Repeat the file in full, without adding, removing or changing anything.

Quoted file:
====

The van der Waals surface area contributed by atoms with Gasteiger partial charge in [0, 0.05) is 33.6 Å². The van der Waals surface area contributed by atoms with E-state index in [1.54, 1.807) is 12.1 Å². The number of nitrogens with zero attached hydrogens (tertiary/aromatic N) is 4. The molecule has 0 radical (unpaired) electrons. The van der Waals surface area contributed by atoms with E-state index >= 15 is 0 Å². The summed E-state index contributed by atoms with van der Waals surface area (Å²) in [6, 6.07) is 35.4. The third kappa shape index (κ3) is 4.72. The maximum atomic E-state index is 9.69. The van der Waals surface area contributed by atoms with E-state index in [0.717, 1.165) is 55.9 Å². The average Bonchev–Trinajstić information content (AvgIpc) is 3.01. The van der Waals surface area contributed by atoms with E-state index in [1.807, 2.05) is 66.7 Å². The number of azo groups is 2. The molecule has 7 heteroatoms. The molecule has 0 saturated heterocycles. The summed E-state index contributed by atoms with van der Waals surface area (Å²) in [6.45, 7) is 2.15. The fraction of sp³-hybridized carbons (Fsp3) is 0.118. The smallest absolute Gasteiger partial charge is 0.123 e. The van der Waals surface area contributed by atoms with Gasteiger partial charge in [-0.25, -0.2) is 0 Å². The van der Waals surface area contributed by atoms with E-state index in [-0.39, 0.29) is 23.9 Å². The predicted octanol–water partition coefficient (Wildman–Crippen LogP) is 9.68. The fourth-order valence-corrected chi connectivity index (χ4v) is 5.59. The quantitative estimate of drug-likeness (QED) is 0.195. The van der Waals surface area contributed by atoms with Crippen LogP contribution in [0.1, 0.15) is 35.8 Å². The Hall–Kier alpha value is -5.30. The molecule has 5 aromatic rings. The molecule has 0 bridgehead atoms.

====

The van der Waals surface area contributed by atoms with Gasteiger partial charge in [0, 0.05) is 33.6 Å². The van der Waals surface area contributed by atoms with E-state index in [1.54, 1.807) is 12.1 Å². The number of nitrogens with zero attached hydrogens (tertiary/aromatic N) is 4. The molecule has 0 radical (unpaired) electrons. The van der Waals surface area contributed by atoms with E-state index >= 15 is 0 Å². The summed E-state index contributed by atoms with van der Waals surface area (Å²) in [6, 6.07) is 35.4. The third kappa shape index (κ3) is 4.72. The maximum atomic E-state index is 9.69. The van der Waals surface area contributed by atoms with E-state index in [0.717, 1.165) is 55.9 Å². The average Bonchev–Trinajstić information content (AvgIpc) is 3.01. The van der Waals surface area contributed by atoms with E-state index in [1.807, 2.05) is 66.7 Å². The number of azo groups is 2. The molecule has 7 heteroatoms. The molecule has 0 saturated heterocycles. The summed E-state index contributed by atoms with van der Waals surface area (Å²) in [6.45, 7) is 2.15. The fraction of sp³-hybridized carbons (Fsp3) is 0.118. The smallest absolute Gasteiger partial charge is 0.123 e. The van der Waals surface area contributed by atoms with Gasteiger partial charge in [-0.25, -0.2) is 0 Å². The van der Waals surface area contributed by atoms with E-state index in [-0.39, 0.29) is 23.9 Å². The predicted octanol–water partition coefficient (Wildman–Crippen LogP) is 9.68. The fourth-order valence-corrected chi connectivity index (χ4v) is 5.59. The quantitative estimate of drug-likeness (QED) is 0.195. The van der Waals surface area contributed by atoms with Crippen LogP contribution in [0.1, 0.15) is 35.8 Å². The Hall–Kier alpha value is -5.30. The molecule has 5 aromatic rings. The molecule has 0 bridgehead atoms.